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A heretic with great expectations
Kenneth Rudeen
April 15, 1963
By streaking comfortably to a startling 150.501-mph lap at the Indianapolis Speedway—second-fastest tour ever—a sleek Ford-powered, English-built racer has posed the biggest threat yet to Offenhauser orthodoxy
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April 15, 1963

A Heretic With Great Expectations

By streaking comfortably to a startling 150.501-mph lap at the Indianapolis Speedway—second-fastest tour ever—a sleek Ford-powered, English-built racer has posed the biggest threat yet to Offenhauser orthodoxy

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To certain irreverent people, the orthodox Indianapolis "500" racing car is a dinosaur. Though it has ruled Indy for a decade, the Offenhauser-engined, solid-axle roadster is away behind the times, they say, and headed for certain extinction.

A startling event the other day seemed to prove the heretics right. With eight exhaust stacks pointing impudently skyward, a small, rear-engined, independently sprung racer whistled around the 2�-mile Indianapolis Motor Speedway at a speed of 150.501 mph. It was the fastest lap save one ever reported at Indy. The fastest, turned in qualifying trials last year by Rufus Parnell Jones in a conventional Offy roadster, was the merest touch quicker: 150.729 mph.

All sorts of remarkable things surround the pagan intruder. It was driven not by a "500" veteran but by the American road racer Dan Gurney, who drove his first "500" only last year. There had been much experimenting with tires and gear ratios; the 150-mph lap was but one of three in which Gurney was trying for real speed during a six-lap practice test for one of those tire-and-gear combinations. Gurney was already on the following lap and backing off the throttle, preparing to come in, when the pits signaled his 150 mph. Thus the racer appeared not to have been fully extended. Moreover, the track was innocent of the speed-enhancing rubber that will be laid down by the full Indy field next month when official practice begins. "Basically," said the tall, handsome Gurncy, who is given to understatement, "we are in very good shape."

The car is a joint work of the Ford Motor Company and Britain's Colin Chapman, builder of the famous Lotus racing cars. Gurney ignited the collaboration last year. A patriot, he thought the "500" a logical event for American V-8 power (and indeed catch-drove a Buick-engined V-8 for the California speed merchant, Mickey Thompson, in 1962). A believer in the European design principles which now govern Grand Prix cars, he saw Chapman as "the No. 1 design brain in racing, a creative genius."

Ford has handcrafted a lightweight aluminum engine to Indy's 4.2-liter maximum displacement to power a typically frameless, superlight, rocket-slim Chapman chassis. The engine weighs only 350 pounds. It develops one hp per pound and is believed to be the first racing engine to reach that peak of efficiency. Unlike the four-cylinder Offenhausers, it is neither fuel-injected nor fitted with overhead racing camshafts, nor does it burn racing alcohol. Four twin-throat Italian Weber carburetors are used rather than direct injection. As in most passenger car engines, valves are pushrod-actuated. Most startling is the fact that ordinary premium pump gasoline—the kind any motorist can buy—is the racer's fuel. Alcohol is the usual Indy fuel.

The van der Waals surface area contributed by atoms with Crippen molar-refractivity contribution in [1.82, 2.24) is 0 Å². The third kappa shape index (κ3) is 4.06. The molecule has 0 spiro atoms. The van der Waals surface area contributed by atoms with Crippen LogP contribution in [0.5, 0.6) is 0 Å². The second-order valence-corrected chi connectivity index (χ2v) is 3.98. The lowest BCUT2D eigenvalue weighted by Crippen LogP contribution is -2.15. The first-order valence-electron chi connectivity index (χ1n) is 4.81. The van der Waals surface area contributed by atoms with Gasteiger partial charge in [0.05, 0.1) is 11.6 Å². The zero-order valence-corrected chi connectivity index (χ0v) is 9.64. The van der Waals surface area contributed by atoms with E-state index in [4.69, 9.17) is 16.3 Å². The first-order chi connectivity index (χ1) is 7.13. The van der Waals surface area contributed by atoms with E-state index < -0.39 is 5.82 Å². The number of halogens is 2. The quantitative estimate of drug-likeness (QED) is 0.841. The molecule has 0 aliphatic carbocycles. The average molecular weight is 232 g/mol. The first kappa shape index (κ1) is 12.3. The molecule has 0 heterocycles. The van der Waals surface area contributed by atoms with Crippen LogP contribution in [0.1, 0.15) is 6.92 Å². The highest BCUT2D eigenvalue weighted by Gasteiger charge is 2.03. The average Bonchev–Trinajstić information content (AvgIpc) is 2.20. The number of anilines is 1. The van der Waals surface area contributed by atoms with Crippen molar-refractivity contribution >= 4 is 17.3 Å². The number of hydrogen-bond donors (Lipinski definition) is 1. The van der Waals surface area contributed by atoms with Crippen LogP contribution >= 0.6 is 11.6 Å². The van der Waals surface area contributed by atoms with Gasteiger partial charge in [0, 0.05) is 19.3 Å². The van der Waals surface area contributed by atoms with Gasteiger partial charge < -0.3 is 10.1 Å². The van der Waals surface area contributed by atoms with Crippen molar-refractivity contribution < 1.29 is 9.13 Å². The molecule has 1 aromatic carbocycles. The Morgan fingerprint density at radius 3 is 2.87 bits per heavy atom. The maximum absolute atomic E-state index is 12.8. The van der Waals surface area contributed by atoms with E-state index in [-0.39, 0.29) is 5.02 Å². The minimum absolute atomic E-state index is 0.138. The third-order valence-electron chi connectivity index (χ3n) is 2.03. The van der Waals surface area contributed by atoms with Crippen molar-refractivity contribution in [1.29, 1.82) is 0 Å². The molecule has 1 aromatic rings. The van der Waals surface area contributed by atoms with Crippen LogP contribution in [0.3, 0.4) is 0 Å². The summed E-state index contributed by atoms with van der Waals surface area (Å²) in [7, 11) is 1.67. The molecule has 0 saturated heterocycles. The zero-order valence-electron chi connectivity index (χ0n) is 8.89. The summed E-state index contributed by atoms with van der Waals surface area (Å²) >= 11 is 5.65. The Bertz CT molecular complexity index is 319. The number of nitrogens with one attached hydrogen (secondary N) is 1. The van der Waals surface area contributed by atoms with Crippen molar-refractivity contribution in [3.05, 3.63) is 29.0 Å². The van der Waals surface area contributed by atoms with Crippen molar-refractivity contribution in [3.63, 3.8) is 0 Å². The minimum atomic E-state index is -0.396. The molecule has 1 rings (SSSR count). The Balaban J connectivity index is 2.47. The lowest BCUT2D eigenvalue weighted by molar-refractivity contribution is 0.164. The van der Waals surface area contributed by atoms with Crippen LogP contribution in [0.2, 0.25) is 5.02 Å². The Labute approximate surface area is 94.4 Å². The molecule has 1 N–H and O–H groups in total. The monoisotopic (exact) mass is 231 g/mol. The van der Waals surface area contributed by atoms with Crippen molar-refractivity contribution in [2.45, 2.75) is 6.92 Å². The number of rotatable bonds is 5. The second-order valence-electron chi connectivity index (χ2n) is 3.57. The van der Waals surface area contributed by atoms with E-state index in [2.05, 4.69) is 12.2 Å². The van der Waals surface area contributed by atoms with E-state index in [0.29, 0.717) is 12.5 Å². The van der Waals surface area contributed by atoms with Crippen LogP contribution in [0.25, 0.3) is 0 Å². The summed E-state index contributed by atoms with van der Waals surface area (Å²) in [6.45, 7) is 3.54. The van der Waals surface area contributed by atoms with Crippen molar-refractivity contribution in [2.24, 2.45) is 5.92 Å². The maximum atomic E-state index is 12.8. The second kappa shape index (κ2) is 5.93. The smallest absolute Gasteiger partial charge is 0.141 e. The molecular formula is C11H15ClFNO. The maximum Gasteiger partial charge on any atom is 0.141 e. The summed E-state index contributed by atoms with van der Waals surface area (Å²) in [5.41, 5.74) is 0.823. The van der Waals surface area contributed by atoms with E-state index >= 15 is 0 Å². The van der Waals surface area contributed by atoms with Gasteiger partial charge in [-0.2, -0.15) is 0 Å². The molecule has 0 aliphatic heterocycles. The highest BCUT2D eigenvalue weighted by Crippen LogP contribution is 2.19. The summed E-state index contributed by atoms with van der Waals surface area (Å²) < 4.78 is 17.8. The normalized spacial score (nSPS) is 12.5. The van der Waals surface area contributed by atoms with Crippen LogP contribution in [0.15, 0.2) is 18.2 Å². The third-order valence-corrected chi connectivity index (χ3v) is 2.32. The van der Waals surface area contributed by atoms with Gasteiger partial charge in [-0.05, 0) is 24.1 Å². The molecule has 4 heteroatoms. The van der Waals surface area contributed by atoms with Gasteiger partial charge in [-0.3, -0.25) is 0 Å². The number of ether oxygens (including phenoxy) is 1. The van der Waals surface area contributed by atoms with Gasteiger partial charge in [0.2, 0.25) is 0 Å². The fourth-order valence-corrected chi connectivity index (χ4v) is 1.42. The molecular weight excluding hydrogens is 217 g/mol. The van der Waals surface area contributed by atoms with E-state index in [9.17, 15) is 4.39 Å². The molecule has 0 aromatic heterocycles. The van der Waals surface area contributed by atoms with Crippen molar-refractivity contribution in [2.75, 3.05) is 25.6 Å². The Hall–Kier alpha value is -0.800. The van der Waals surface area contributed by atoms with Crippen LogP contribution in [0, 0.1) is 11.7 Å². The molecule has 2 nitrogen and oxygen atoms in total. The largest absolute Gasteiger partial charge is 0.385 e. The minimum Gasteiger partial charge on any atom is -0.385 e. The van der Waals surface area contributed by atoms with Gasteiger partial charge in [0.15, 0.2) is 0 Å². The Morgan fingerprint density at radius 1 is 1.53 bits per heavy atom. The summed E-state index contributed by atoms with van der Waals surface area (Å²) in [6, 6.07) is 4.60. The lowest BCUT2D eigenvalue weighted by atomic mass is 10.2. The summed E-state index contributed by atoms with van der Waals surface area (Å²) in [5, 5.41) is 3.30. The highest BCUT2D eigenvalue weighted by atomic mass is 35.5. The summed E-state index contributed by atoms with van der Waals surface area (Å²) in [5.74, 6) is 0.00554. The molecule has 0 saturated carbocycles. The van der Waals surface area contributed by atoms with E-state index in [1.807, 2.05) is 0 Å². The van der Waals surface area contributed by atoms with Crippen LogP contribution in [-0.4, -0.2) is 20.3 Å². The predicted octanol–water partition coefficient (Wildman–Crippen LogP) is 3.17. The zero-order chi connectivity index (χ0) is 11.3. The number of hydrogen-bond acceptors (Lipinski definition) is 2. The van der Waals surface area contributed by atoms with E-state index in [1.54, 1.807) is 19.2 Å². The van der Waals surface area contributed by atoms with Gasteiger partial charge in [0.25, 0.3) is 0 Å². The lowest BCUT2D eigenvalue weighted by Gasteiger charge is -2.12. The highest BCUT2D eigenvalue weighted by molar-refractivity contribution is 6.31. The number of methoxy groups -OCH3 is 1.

Ford and Chapman could go to alcohol. But with gasoline and carburetion they have already produced an astonishing lap speed. They may also have achieved a rate of fuel consumption enough lower than that of the thirsty Offies to run 500 miles with but one pit stop if—and it's a big if—tire wear permits. The Offenhausers normally make three stops for tires and fuel.

Chapman's chassis, weighing only 1,130 pounds with the Ford V-8 aboard as compared with a good, light Offy's 1,500-1,600, is, like his monocoque Grand Prix car, essentially a stressed-skin gas tank on wheels. Power is transmitted to the rear driving wheels through an Italian Colotti gearbox.

Actually, the racer seen at Indy was only a prototype of two entries which will be driven in the "500" by Gurney and Chapman's stylish team driver, Jimmy Clark of Scotland. Clark, in a brief stay at Indy, gunned the prototype up to 146 mph before Gurney spiraled on to 150. The prototype was symmetrical. The chassis of the two new racers will be offset—nearer the inside wheels, Indy style—to reduce tire wear.

As if the Lotus-Fords were not heresy enough, Mickey Thompson will invade the qualifying trials with five rear-engined cars. All of these will have aluminum Chevrolet engines, and it will be worth any enthusiast's time to be at the Brickyard May 18 and 19 for the first qualifying weekend, if only to enjoy the shock waves of this unprecedented Ford-Chevy collision. Three of Thompson's racers look like streamlined Go-Karts, having sensationally small wheels—12 inches in diameter—and wide-footprint tires. The standard Indy wheel measures 16 inches. The other two are Thompson 1962s, but with Chevy engines. And Sportsman Jim Kimberly is bringing in two Buick-engined Thompson '62s.

Since Thompson's drivers include the world Grand Prix champion Graham Hill of England and the American Grand Prix leadfoot, Masten Gregory, the best of the international road racing corps will be involved, at last, in the world's foremost track race.

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